This is very powerful stuff! I for one am tired of being further abused by ignorant people who are supposed to help me! Other than the people at the DV programs who are specifically trained, no other "professional" has helped. In fact, they throw ridiculous phrases my way that they think will help me: "just get out" or "he won't hurt you" or my personal favorite:"you taught him how to treat you the first day you let him get away with it".
Thank God for this blog!

~and to the man that posted "I'd buy a gun":
A local cop said that same thing to me. While I appreciate your understanding and support, the sad reality is my abuser had over 100 pounds on me and he would take that gun (or pepper spray) and use it on me faster than I could blink.

6:10 AM  

I left my abusive husband July 27th, 2012. By the time I left, I have had and still have 3 pinched nerves in my spine causing excruciating pain all the time. I have had, 3 broken ribs, a broken shoulder blade, multiple bruises all over my body from head to toe, including around my neck from strangulation.

I had been trying to stay and hoping/praying he'd get help. He didn't.

I left, I was able to take the spare bedroom set, some clothes & my books while he was gone to work, but when I came back while he was gone, he had changed the locks on the house & filed for divorce.

I was able to stay at my daughter's for a while, but in trying to get help, I was told by agencies, we have no more funds to help you, we cannot represent you because he works so call these attorneys instead. In calling those attorneys, I never got a live person on the phone and left numerous messages pleading for help. I went tot he trustees for help, and had to make 5 trips. I had no money, was nearly out of gas and running on fumes. My body hurts so badly I can hardly move and I was using up all the gas I needed for other trips for help. I had to wait two weeks for foodstamps and while I waited I went to community agencies for help, who told me sorry, the volunteers couldn't come in, so you'll have to come back.

Each time I slammed into a brick wall I nearly gave up. Time after time I fell to the floor sobbing, begging for help from God. I understood why so many women go back to their abuser. It's almost easier.

But I kept trying and pleading for help. It's been two months now. I have a little house I'm renting. I lived in it with only my bedroom furniture for a month. I had no couch, no tv, no dishes, little food, but I had no more inflicted pain.

Now I have a couch, a tv borrowed, a coffee table, table & chairs, internet through a friend's grace, (and God's grace of all of this), and I no longer walk on egg shells.

Now that I'm out of it, I wonder why I stayed so long. I know I loved him, but that's not a reason to tolerate abuse. I have no desire to go back. In fact, his attorney suggested to my NEW pro-bono attorney that we drop the protection order. The moment I read that statement, I started shaking. I thought I was going to vomit. I tried to call my attorney, but the office was closed. In the morning, after a night of sobbing & praying, my attorney said that dropping the protective order was not an option. Thank God!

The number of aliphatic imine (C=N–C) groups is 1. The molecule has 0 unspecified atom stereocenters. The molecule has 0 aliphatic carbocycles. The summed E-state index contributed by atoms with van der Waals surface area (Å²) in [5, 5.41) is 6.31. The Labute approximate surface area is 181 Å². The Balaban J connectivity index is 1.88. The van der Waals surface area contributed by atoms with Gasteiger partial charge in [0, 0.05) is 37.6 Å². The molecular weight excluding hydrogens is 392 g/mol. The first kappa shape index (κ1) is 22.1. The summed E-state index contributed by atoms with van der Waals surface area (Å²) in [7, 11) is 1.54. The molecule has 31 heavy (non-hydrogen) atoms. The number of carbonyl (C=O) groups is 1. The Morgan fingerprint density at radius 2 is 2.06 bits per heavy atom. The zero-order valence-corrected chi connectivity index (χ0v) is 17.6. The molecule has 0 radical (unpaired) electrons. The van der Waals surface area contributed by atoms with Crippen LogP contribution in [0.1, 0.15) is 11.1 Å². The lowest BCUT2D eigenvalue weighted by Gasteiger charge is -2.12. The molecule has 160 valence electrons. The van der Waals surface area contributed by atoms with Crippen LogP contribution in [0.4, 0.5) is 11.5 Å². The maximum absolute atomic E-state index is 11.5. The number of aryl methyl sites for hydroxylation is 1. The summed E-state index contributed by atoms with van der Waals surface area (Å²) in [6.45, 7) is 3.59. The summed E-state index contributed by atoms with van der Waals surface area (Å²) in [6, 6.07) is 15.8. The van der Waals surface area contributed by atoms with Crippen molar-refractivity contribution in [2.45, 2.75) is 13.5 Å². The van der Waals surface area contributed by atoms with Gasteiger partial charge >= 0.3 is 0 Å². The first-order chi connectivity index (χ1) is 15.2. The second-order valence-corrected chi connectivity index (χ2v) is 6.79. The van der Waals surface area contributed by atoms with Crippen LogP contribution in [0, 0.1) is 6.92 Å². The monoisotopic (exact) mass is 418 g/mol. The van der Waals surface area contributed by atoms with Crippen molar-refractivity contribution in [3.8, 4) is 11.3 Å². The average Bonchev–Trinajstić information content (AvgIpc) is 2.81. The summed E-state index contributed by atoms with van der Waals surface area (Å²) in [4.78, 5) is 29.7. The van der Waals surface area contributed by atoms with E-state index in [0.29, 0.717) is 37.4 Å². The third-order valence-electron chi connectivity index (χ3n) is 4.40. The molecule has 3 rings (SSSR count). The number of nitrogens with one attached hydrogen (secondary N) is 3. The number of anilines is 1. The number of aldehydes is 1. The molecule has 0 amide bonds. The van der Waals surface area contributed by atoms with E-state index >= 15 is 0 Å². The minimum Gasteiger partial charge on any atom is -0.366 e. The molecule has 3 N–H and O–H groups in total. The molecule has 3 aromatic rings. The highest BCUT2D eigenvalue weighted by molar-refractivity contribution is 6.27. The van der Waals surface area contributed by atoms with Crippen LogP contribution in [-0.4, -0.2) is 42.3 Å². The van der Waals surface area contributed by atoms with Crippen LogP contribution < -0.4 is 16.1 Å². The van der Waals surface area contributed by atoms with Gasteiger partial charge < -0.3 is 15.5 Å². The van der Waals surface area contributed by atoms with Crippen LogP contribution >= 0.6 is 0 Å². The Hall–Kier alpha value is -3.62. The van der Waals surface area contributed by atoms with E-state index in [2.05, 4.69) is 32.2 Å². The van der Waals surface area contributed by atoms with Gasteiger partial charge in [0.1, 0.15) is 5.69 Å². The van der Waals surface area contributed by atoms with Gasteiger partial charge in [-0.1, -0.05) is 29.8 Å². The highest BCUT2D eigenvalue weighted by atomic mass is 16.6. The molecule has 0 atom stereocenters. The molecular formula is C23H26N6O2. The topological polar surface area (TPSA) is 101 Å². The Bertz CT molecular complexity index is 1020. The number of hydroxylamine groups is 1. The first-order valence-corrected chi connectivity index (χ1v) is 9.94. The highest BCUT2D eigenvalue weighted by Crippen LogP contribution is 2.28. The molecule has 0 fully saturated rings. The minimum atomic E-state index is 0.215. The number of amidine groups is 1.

I do not have an advocate. I'd like one.

There are things I miss, but there is so much I DON'T miss. It's not easy, but I'm alive and I'm going to try to stay that way.

11:23 AM  

Prayerful woman,you are BEAUTIFUL!

4:01 AM  

This piece is brilliant - just brilliant - thank you !! So refreshing and empowering to really tell it like it is. I was so abused my first 2 years of marriage with nowhere to go and put down by every type of "help" out there. Now it's years later and I've found my way. I hope the truth in this article goes far and wide. I'll certainly help put it out there. Thank you !!

8:41 PM  

That's it you are a guy. Having a loaded weapon that can easily be taken or over powered from a weaker, smaller person is just nuts. That gun you suggest has been well documented as being taken and used against a woman or her children. An anger enraged person should never have the opportunity to get their hands on a loaded weapon

6:20 PM  

I agree. You, as a human being, have rights to jeep yourself/family safe if you are being threatened. Learn how to properly use AND store. Really. The courts and police are overwhelmed. They cannot be everywhere all the time.
Do what you must to keep safe.

9:40 AM  

I am considering the legal purchase of a taser/stun well as martial arts or self defense. To keep calm and access quickly. I didn't endure 29 years of hell in earth to be tossed away like garbage. No. That is self abuse in my opinion! No more. Not angry. I deserve to be safe without hiding.

9:46 AM  

Having been through this in the extreme I firmly believe we need to change the name of "domestic violence" to "violence". The word domestic takes the sting out of it rendering this very serious crime somehow less serious. Those trapped in these relationships are victims of violence and those who have made it through to the other side are survivors of violence.

11:09 AM